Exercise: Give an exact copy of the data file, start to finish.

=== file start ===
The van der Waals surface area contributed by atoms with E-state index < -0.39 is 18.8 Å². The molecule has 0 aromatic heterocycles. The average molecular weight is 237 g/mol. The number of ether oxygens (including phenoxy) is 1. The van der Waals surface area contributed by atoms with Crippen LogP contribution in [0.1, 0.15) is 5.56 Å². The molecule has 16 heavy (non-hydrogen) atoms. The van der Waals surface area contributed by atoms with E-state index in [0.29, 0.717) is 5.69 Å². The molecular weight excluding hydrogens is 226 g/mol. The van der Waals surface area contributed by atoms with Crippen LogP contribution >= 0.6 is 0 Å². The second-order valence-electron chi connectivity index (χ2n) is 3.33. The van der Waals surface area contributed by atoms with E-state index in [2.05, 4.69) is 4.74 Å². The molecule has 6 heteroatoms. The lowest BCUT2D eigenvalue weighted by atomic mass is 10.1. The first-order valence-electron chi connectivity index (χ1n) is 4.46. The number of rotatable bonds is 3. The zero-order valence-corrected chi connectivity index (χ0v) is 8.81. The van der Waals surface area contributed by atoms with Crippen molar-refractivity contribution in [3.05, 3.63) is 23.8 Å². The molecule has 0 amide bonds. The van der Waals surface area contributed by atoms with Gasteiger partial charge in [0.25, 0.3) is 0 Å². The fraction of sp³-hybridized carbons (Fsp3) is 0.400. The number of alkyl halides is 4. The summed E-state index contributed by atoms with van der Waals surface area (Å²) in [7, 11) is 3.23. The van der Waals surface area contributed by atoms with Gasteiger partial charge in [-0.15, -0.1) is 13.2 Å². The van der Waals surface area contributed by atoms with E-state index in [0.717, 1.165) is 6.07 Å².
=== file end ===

The van der Waals surface area contributed by atoms with E-state index < -0.39 is 18.8 Å². The molecule has 0 aromatic heterocycles. The average molecular weight is 237 g/mol. The number of ether oxygens (including phenoxy) is 1. The van der Waals surface area contributed by atoms with Crippen LogP contribution in [0.1, 0.15) is 5.56 Å². The molecule has 16 heavy (non-hydrogen) atoms. The van der Waals surface area contributed by atoms with E-state index in [0.29, 0.717) is 5.69 Å². The molecular weight excluding hydrogens is 226 g/mol. The van der Waals surface area contributed by atoms with Crippen LogP contribution >= 0.6 is 0 Å². The second-order valence-electron chi connectivity index (χ2n) is 3.33. The van der Waals surface area contributed by atoms with E-state index in [2.05, 4.69) is 4.74 Å². The molecule has 6 heteroatoms. The lowest BCUT2D eigenvalue weighted by atomic mass is 10.1. The first-order valence-electron chi connectivity index (χ1n) is 4.46. The number of rotatable bonds is 3. The zero-order valence-corrected chi connectivity index (χ0v) is 8.81. The van der Waals surface area contributed by atoms with Crippen molar-refractivity contribution in [3.05, 3.63) is 23.8 Å². The molecule has 0 amide bonds. The van der Waals surface area contributed by atoms with Gasteiger partial charge in [0.25, 0.3) is 0 Å². The fraction of sp³-hybridized carbons (Fsp3) is 0.400. The number of alkyl halides is 4. The summed E-state index contributed by atoms with van der Waals surface area (Å²) in [7, 11) is 3.23. The van der Waals surface area contributed by atoms with Gasteiger partial charge in [-0.15, -0.1) is 13.2 Å². The van der Waals surface area contributed by atoms with E-state index in [0.717, 1.165) is 6.07 Å².